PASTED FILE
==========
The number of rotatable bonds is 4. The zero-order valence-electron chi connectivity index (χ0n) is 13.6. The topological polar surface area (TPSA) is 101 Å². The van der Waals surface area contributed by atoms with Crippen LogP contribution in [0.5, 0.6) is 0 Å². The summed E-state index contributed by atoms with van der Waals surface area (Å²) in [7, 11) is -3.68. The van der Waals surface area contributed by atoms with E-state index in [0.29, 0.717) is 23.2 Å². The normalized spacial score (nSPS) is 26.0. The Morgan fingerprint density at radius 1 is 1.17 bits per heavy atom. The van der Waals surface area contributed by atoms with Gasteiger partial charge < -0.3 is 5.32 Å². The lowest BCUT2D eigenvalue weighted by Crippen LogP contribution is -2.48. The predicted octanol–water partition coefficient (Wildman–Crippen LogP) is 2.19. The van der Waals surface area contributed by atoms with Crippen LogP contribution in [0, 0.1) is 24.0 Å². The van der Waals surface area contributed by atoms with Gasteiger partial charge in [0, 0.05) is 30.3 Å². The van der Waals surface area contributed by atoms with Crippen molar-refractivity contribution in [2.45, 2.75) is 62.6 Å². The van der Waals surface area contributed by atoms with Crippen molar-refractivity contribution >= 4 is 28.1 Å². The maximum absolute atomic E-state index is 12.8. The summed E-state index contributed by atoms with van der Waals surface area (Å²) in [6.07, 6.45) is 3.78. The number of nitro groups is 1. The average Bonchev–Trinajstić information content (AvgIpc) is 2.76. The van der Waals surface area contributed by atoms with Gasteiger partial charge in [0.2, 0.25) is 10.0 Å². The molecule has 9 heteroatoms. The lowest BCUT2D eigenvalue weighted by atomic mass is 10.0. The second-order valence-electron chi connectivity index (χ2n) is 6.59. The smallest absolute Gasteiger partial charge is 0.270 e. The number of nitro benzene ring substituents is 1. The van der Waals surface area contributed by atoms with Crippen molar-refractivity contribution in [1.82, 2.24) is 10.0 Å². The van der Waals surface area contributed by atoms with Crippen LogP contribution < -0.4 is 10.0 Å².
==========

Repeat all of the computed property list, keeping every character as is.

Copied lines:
The number of rotatable bonds is 4. The zero-order valence-electron chi connectivity index (χ0n) is 13.6. The topological polar surface area (TPSA) is 101 Å². The van der Waals surface area contributed by atoms with Crippen LogP contribution in [0.5, 0.6) is 0 Å². The summed E-state index contributed by atoms with van der Waals surface area (Å²) in [7, 11) is -3.68. The van der Waals surface area contributed by atoms with E-state index in [0.29, 0.717) is 23.2 Å². The normalized spacial score (nSPS) is 26.0. The Morgan fingerprint density at radius 1 is 1.17 bits per heavy atom. The van der Waals surface area contributed by atoms with Gasteiger partial charge < -0.3 is 5.32 Å². The lowest BCUT2D eigenvalue weighted by Crippen LogP contribution is -2.48. The predicted octanol–water partition coefficient (Wildman–Crippen LogP) is 2.19. The van der Waals surface area contributed by atoms with Crippen LogP contribution in [0, 0.1) is 24.0 Å². The van der Waals surface area contributed by atoms with Gasteiger partial charge in [0, 0.05) is 30.3 Å². The van der Waals surface area contributed by atoms with Crippen molar-refractivity contribution in [2.45, 2.75) is 62.6 Å². The van der Waals surface area contributed by atoms with Crippen molar-refractivity contribution >= 4 is 28.1 Å². The maximum absolute atomic E-state index is 12.8. The summed E-state index contributed by atoms with van der Waals surface area (Å²) in [6.07, 6.45) is 3.78. The number of nitro groups is 1. The average Bonchev–Trinajstić information content (AvgIpc) is 2.76. The van der Waals surface area contributed by atoms with Gasteiger partial charge in [0.2, 0.25) is 10.0 Å². The molecule has 9 heteroatoms. The lowest BCUT2D eigenvalue weighted by atomic mass is 10.0. The second-order valence-electron chi connectivity index (χ2n) is 6.59. The smallest absolute Gasteiger partial charge is 0.270 e. The number of nitro benzene ring substituents is 1. The van der Waals surface area contributed by atoms with Crippen molar-refractivity contribution in [1.82, 2.24) is 10.0 Å². The van der Waals surface area contributed by atoms with Crippen LogP contribution < -0.4 is 10.0 Å².